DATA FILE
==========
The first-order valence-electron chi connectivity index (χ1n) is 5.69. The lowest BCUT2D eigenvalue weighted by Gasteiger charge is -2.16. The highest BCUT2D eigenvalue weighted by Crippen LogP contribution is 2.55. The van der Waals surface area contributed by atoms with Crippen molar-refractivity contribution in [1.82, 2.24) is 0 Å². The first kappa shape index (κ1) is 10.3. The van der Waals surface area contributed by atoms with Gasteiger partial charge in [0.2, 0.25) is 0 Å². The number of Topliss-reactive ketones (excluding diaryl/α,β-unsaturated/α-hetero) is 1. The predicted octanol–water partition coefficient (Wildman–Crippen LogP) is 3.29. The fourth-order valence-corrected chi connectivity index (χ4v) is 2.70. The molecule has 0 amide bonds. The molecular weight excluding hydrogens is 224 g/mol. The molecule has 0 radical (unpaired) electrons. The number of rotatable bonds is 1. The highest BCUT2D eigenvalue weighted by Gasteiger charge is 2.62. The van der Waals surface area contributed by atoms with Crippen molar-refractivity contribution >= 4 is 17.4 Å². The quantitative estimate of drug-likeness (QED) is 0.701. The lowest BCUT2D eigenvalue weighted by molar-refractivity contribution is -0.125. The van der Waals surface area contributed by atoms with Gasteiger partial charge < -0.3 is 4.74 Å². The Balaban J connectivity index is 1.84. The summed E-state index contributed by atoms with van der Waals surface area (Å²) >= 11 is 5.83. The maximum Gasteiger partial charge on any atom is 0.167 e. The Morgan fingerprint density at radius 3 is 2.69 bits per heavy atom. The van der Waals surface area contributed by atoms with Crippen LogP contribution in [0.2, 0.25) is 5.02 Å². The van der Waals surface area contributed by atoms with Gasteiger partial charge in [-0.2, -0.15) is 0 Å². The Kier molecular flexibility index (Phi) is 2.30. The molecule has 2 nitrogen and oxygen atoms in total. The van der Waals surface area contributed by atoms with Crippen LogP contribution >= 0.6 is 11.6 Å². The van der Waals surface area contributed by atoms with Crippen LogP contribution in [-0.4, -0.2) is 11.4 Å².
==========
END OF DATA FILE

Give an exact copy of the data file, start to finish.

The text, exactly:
The first-order valence-electron chi connectivity index (χ1n) is 5.69. The lowest BCUT2D eigenvalue weighted by Gasteiger charge is -2.16. The highest BCUT2D eigenvalue weighted by Crippen LogP contribution is 2.55. The van der Waals surface area contributed by atoms with Crippen molar-refractivity contribution in [1.82, 2.24) is 0 Å². The first kappa shape index (κ1) is 10.3. The van der Waals surface area contributed by atoms with Gasteiger partial charge in [0.2, 0.25) is 0 Å². The number of Topliss-reactive ketones (excluding diaryl/α,β-unsaturated/α-hetero) is 1. The predicted octanol–water partition coefficient (Wildman–Crippen LogP) is 3.29. The fourth-order valence-corrected chi connectivity index (χ4v) is 2.70. The molecule has 0 amide bonds. The molecular weight excluding hydrogens is 224 g/mol. The molecule has 0 radical (unpaired) electrons. The number of rotatable bonds is 1. The highest BCUT2D eigenvalue weighted by Gasteiger charge is 2.62. The van der Waals surface area contributed by atoms with Crippen molar-refractivity contribution >= 4 is 17.4 Å². The quantitative estimate of drug-likeness (QED) is 0.701. The lowest BCUT2D eigenvalue weighted by molar-refractivity contribution is -0.125. The van der Waals surface area contributed by atoms with Gasteiger partial charge < -0.3 is 4.74 Å². The Balaban J connectivity index is 1.84. The summed E-state index contributed by atoms with van der Waals surface area (Å²) >= 11 is 5.83. The maximum Gasteiger partial charge on any atom is 0.167 e. The Morgan fingerprint density at radius 3 is 2.69 bits per heavy atom. The van der Waals surface area contributed by atoms with Crippen LogP contribution in [0.2, 0.25) is 5.02 Å². The van der Waals surface area contributed by atoms with Gasteiger partial charge in [-0.2, -0.15) is 0 Å². The Kier molecular flexibility index (Phi) is 2.30. The molecule has 2 nitrogen and oxygen atoms in total. The van der Waals surface area contributed by atoms with Crippen LogP contribution >= 0.6 is 11.6 Å². The van der Waals surface area contributed by atoms with Crippen LogP contribution in [-0.4, -0.2) is 11.4 Å².